The Mississippi River carries enough sand downstream to keep Louisiana's sinking marshes afloat for the next 600 years, according to a new study published in Nature. This means that a plan to rebuild wetlands through sediment-capturing diversions could be viable, the Times Picayune reports. The sand would be captured from the deepest parts of the river through engineered diversions, and then repurposed in other places where the wetlands are being washed away. The Times Pic:
Some diversions could move as much as 250,000 cubic feet per second of freshwater laden with sediment into wetlands on the east and west sides of the Mississippi River, but would be operated at such high levels only during river flood years, which occur every three to seven years, when the river carries the greatest sediment load. At other times, scientists say, they'd be managed to benefit local fisheries as much as possible.
The new Nature study is good news for those plans, proving that the diversion idea is indeed viable on the long term. The authors analyzed sediment samples taken over the past 40 years at various locations along the Mississippi. The flow of sand, they found, has remained steady over that period, despite the presence of dams on the Missouri River, which historically provided sand to the Mississippi.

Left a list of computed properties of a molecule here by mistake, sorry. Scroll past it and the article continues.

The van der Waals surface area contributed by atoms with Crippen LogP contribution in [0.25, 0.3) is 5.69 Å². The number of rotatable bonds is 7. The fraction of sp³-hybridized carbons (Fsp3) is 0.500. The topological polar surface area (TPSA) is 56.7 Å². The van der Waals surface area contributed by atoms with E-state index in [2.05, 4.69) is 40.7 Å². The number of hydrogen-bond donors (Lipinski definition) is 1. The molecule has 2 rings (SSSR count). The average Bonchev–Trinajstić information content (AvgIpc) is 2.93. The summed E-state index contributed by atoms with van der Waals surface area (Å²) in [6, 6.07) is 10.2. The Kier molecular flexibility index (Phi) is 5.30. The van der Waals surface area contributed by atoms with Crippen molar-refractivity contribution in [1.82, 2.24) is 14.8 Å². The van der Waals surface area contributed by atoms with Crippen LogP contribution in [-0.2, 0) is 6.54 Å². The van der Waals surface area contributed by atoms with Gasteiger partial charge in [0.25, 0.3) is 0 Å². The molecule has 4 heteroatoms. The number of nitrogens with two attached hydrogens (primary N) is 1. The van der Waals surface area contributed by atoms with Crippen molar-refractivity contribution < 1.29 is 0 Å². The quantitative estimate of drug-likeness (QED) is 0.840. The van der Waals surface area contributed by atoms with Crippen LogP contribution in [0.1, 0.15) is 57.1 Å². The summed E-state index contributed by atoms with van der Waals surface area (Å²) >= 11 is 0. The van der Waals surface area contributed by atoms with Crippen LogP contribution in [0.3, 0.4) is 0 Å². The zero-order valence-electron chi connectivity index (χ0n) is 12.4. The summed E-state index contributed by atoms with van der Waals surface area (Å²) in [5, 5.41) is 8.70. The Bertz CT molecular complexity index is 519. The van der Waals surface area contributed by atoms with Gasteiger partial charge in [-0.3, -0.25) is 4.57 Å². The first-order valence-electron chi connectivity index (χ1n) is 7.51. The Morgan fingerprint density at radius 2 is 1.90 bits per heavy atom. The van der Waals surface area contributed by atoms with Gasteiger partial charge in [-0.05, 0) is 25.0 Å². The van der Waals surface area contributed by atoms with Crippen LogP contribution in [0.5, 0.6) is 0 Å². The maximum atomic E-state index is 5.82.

Here's the Times Picayune with more on the findings:
The model indicates that the river’s flow mines sand from its bottom between Cairo, Ill., and the Louisiana-Mississippi border to make up for the sand lost on the Missouri, as evidenced by the near-steady levels of sand over the last 40 years at Tarbert Landing, Miss., which is just north of the Louisiana border.
The slow deepening of the river bottom that this process causes will eventually make its way downstream, reducing the amount of sand the river carries. But that slow process will result in only a 17 percent reduction of sand at the end of 600 years, the study concludes.
That sand, the study authors write, could "substantially mitigate land loss." That land loss is currently well underway. Indeed, the Delta is suffering from a "catastrophic drowning"—largely caused by human activities—that is turning thousands of square miles of wetlands into open water, the authors write. As the wetlands disappear, biodiversity goes with it, a loss that also impacts human livelihoods. Without wetlands, fish and crustaceans have fewer places to grow from juveniles into adults, meaning less of the delicious seafood that Louisiana and the rest of the Gulf Coast is known for.